Charles Evans Returns!

On Tuesday night we enjoyed the welcome return of Charles Evans, a professional artist and demonstrator from the North East of England. Painting in his preferred medium, Windsor & Newton acrylics. We watched him create a woodland landscape and, after a short break, a beach scene from his beloved Northumbria.

 

Charles has the unique ability to paint, talk and entertain whilst simultaneously delivering advice and very useful tips on all manner of painting topics.

 

The two paintings showed us two vastly different representations of skies: The landscape with a pleasing sunlit summer sky; the beach scene with its dark foreboding storm cloud. Both were painted in a similar way to demonstrate how colour choice can make a huge difference to a painted scene.

 

Charles also showed us how a restricted palette of 8 or 9 colours can help maintain colour harmony and save cost, as any other colour can be mixed from those few colours.

 

He gave us many other pieces of advice during the demonstration including using wet and dry acrylic palettes and a tip on restricting blue within a painting. Stick to one blue he recommended using the same colour in both the sky and in the green mixes, again in order to maintain harmony within the work. For Charles this is invariably Cobalt Blue.

 

Altogether it was a very interesting demonstration by a master of his craft as well as being a very entertaining evening. Thank you Charles!

Charles Evans demonstration

In March we had the pleasure of a visit from Charles Evans, a popular artist, demonstrator and TV personality.  He travels the country demonstrating and doing workshops using Windsor and Newton products, of which he says there are 150 colours in their range and he uses only 8!

Charles produced two watercolours, one before the break and one after, with a running commentary with many tips and wrinkles along the way.  The first scene could have been in the Northumbrian hills, taking a pencil he drew a simple scene with hills and valleys.  Then with a big brush and loads of water he wet the sky area, again with his large brush swept colours into it, he then squeezed out the brush and began to take out colour to form the clouds, moving it from one place to another, it was very effective.  Sky done.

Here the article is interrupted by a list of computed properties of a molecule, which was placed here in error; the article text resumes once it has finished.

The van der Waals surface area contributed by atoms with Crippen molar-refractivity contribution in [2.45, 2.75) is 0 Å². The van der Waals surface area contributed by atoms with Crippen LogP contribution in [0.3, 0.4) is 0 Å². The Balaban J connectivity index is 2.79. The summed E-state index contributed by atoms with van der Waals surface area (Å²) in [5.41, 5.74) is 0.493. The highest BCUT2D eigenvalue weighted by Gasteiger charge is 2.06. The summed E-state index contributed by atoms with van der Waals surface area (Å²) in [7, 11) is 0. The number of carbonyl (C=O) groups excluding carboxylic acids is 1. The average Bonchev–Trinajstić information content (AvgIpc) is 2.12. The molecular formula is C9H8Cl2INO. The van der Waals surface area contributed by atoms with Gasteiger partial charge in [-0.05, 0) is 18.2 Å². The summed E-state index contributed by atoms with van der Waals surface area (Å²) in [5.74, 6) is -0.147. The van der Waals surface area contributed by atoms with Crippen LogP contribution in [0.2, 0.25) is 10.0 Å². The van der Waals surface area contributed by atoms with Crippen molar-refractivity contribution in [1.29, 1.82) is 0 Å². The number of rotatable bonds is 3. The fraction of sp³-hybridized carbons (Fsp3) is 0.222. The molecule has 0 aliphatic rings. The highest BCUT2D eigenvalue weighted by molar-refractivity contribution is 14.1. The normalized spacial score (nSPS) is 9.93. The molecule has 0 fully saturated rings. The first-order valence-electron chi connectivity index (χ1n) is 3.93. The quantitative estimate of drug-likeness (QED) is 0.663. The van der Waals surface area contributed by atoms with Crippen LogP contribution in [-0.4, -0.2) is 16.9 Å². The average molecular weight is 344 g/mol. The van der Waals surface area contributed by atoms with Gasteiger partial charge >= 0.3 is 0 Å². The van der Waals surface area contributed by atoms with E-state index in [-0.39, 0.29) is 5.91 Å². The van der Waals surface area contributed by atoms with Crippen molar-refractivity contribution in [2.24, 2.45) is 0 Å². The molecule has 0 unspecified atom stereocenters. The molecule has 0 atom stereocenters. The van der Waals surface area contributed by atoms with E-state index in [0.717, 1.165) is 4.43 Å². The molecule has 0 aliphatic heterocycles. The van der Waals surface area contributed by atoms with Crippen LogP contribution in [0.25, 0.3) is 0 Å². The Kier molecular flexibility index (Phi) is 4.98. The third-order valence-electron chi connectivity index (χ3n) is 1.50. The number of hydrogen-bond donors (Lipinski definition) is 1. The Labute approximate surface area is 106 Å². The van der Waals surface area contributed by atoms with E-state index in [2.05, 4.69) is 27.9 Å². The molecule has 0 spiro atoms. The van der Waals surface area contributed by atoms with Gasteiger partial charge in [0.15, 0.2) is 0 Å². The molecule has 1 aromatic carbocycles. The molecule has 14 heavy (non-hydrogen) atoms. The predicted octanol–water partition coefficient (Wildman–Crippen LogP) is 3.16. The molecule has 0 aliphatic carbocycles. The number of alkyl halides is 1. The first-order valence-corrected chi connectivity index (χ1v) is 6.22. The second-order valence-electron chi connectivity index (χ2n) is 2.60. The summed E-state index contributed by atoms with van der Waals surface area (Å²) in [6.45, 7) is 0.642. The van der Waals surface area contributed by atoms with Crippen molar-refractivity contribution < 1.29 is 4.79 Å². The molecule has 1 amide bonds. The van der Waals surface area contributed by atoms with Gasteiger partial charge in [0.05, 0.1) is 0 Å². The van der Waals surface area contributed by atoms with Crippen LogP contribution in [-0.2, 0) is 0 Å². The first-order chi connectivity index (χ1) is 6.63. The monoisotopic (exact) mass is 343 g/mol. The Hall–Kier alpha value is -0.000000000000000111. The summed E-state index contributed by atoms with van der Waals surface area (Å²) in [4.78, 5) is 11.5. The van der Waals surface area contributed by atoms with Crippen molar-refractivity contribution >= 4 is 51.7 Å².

Now on to the hills, building colours, mixing on the palette and dropping them into the picture and leaving a blank line right across the middle.  Filling in the foreground with the lighter colours, building them up as well – they all dry 50% lighter..  Finally the blank line in the middle, lots of different darker shades were sploshed into it, and then whilst still wet, Charles produced a piece of plastic, not unlike a credit card and began scraping across the tops of the dry stone wall and forming the bricks within it – amazing effect!

He then started darkening the foreground under the wall and to the front of the picture, telling us to mix a black never use a premixed one as it makes the picture flat, the final touch was scraping upwards with his finger nails to create grasses within the wall which was also an interesting and effective technique.

Charles second painting was at the seaside, again building the sky first, then the coastal hills and sea areas, again using his credit card to scrape out the rocks on the beach and the headland, a few darker spots to emphasise the grasses coming over the headland and the picture was almost done.  He then showed us how to place people in the picture, he said we must remember a letter ‘P’ and ‘Y’,  ‘P’ forming the body with a head on top, and ‘Y’ forming the legs.

It was a very entertaining evening, much banter and a lot of hints and tips along the way, most people seemed to enjoy it.  Charles donated the paintings to the club, thank you Charles looking forward to seeing you again.